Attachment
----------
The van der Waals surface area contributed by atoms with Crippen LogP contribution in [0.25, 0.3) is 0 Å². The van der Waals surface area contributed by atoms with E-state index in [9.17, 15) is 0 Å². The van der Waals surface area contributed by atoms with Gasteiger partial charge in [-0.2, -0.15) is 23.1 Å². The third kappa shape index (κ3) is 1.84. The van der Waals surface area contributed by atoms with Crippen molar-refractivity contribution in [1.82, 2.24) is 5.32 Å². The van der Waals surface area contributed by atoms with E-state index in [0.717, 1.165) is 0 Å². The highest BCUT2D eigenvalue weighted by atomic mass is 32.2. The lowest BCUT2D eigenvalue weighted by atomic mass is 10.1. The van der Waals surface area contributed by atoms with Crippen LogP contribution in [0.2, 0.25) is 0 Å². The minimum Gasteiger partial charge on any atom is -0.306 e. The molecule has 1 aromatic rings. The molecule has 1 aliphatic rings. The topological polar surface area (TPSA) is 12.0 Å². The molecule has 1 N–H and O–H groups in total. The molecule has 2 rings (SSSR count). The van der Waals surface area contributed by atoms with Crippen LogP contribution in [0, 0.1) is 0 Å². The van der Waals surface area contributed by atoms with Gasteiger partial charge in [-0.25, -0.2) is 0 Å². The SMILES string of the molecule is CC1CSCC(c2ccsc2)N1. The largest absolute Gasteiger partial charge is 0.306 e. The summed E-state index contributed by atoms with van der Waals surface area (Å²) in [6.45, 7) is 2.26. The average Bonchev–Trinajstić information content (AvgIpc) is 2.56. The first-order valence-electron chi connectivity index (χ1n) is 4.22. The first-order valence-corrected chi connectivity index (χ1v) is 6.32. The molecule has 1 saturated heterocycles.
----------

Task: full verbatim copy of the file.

The van der Waals surface area contributed by atoms with Crippen LogP contribution in [0.25, 0.3) is 0 Å². The van der Waals surface area contributed by atoms with E-state index in [9.17, 15) is 0 Å². The van der Waals surface area contributed by atoms with Gasteiger partial charge in [-0.2, -0.15) is 23.1 Å². The third kappa shape index (κ3) is 1.84. The van der Waals surface area contributed by atoms with Crippen molar-refractivity contribution in [1.82, 2.24) is 5.32 Å². The van der Waals surface area contributed by atoms with E-state index in [0.717, 1.165) is 0 Å². The highest BCUT2D eigenvalue weighted by atomic mass is 32.2. The lowest BCUT2D eigenvalue weighted by atomic mass is 10.1. The van der Waals surface area contributed by atoms with Crippen LogP contribution in [0.2, 0.25) is 0 Å². The minimum Gasteiger partial charge on any atom is -0.306 e. The molecule has 1 aromatic rings. The molecule has 1 aliphatic rings. The topological polar surface area (TPSA) is 12.0 Å². The molecule has 1 N–H and O–H groups in total. The molecule has 2 rings (SSSR count). The van der Waals surface area contributed by atoms with Crippen LogP contribution in [0, 0.1) is 0 Å². The van der Waals surface area contributed by atoms with Gasteiger partial charge in [-0.25, -0.2) is 0 Å². The SMILES string of the molecule is CC1CSCC(c2ccsc2)N1. The largest absolute Gasteiger partial charge is 0.306 e. The summed E-state index contributed by atoms with van der Waals surface area (Å²) in [6.45, 7) is 2.26. The average Bonchev–Trinajstić information content (AvgIpc) is 2.56. The first-order valence-electron chi connectivity index (χ1n) is 4.22. The first-order valence-corrected chi connectivity index (χ1v) is 6.32. The molecule has 1 saturated heterocycles.